The SEGS WGC assessment day was held on the Isenhurst Estate in East Sussex, by kind permission of Clive and Gilly Nickols, and included the following exercises: The handlers and dogs walked together to the start area with our dogs off-lead and under control. A drive was simulated with our dogs being assessed both in the beating line and waiting at the pegs. Gunshot was used and dummies thrown both in front of the dogs in the beating line and in front of the peg dogs. After the drive the peg dogs were assessed hunting for and retrieving both seen and unseen dummies, including a marked retrieve from water. As a further test of steadiness we then reversed roles so that the teams which had been picking up formed a beating line for a second drive and those that had been beating first time around were now sat at the pegs. Again during and after the drive dummies were thrown for marked retrieves, including a water retrieve, for each peg dog. A blind retrieve was also included, where the dog had to be sent over a ditch, through cover and into woodland to hunt for and retrieve an unseen dummy. We then proceeded to some long marked retrieves, which required the dogs to negotiate wire livestock fences and to work together with their handlers, as a team, to retrieve dummies.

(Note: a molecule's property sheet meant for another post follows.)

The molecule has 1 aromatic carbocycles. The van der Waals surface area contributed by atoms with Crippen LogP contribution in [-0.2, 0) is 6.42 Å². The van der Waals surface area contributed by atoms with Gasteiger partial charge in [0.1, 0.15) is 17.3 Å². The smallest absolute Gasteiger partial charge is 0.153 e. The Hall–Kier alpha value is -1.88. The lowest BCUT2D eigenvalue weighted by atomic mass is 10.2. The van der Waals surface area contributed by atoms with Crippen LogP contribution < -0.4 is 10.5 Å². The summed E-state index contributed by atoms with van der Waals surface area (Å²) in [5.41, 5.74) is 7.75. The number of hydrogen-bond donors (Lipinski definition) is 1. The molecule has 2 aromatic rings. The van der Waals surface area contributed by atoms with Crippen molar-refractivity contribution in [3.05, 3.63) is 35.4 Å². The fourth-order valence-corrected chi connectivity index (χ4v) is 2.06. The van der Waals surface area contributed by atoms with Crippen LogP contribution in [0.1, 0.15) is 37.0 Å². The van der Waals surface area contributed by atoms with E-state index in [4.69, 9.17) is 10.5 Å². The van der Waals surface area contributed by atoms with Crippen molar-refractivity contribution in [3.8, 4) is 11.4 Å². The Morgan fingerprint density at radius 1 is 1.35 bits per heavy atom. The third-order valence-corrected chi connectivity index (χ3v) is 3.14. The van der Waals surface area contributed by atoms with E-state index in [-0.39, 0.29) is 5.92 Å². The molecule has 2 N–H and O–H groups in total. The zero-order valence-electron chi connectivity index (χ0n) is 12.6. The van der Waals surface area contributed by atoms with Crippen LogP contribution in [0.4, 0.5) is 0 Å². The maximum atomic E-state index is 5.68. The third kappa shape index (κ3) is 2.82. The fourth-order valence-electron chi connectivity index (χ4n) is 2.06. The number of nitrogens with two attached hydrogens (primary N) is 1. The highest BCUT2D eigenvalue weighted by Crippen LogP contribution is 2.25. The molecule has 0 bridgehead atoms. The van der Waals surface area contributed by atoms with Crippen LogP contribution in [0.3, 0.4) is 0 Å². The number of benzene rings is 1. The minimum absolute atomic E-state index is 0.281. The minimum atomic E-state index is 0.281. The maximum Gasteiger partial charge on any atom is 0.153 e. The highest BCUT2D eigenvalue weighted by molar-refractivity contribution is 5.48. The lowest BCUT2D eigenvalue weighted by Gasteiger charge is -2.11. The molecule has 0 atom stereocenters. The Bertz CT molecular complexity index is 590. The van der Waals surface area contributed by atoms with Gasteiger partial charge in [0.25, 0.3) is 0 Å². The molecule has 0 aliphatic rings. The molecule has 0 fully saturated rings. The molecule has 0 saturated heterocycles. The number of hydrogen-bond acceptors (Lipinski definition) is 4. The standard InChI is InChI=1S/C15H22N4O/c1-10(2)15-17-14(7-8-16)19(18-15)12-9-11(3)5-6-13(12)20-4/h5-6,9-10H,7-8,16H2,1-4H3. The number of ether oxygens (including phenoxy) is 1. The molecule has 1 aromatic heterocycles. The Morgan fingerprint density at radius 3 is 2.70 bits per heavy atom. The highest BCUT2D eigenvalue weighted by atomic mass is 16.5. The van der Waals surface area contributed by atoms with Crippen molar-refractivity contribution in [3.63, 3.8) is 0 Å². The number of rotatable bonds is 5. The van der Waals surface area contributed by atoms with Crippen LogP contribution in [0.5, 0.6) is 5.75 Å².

After lunch there were further tests of control and obedience, with more off-lead heel work this time walking over more difficult terrain including crossing a stream. A steadiness exercise was arranged where the dogs were left together whist the handlers went out to collect the thrown dummies. The dogs were then required to work together in pairs, with their handlers, hunting bracken cover for a number of unseen dummies. This tested not only the dogs' hunting drive and willingness to enter cover on instruction, but also their temperament and ability to work alongside other dogs without being distracted by each other. A final test of steadiness and temperament was arranged, with the dogs being left in line while their handlers moved out of sight, reappearing on the other side of a stream. The dogs were then recalled across the stream to rejoin their handlers.
I will admit to finding the wait to hear the outcome of our assessment quite nerve wracking. I knew that Merlin and I had worked hard on our training and that he had matured and developed as the summer progressed; I felt he was ready, but had we done enough to pass?... 16 dogs and handlers had signed up for the SEGS WGC course but for various reasons only eight of us attended the final assessment, seven Labrador Retrievers and me with my Flatcoated Retriever. Eventually our assessors, Kim Jinks and Clare Wood completed their deliberations and were ready to give us their verdict and I couldn't have been happier with my boy. We passed and Merlin may now be known as Foxpath Lelantos For Larksburn KC WGC. He is now qualified for Crufts for life (as holders of the KC WGC may enter a special Working Gundog breed class at Crufts) but much more importantly we are ready for the shooting season to come.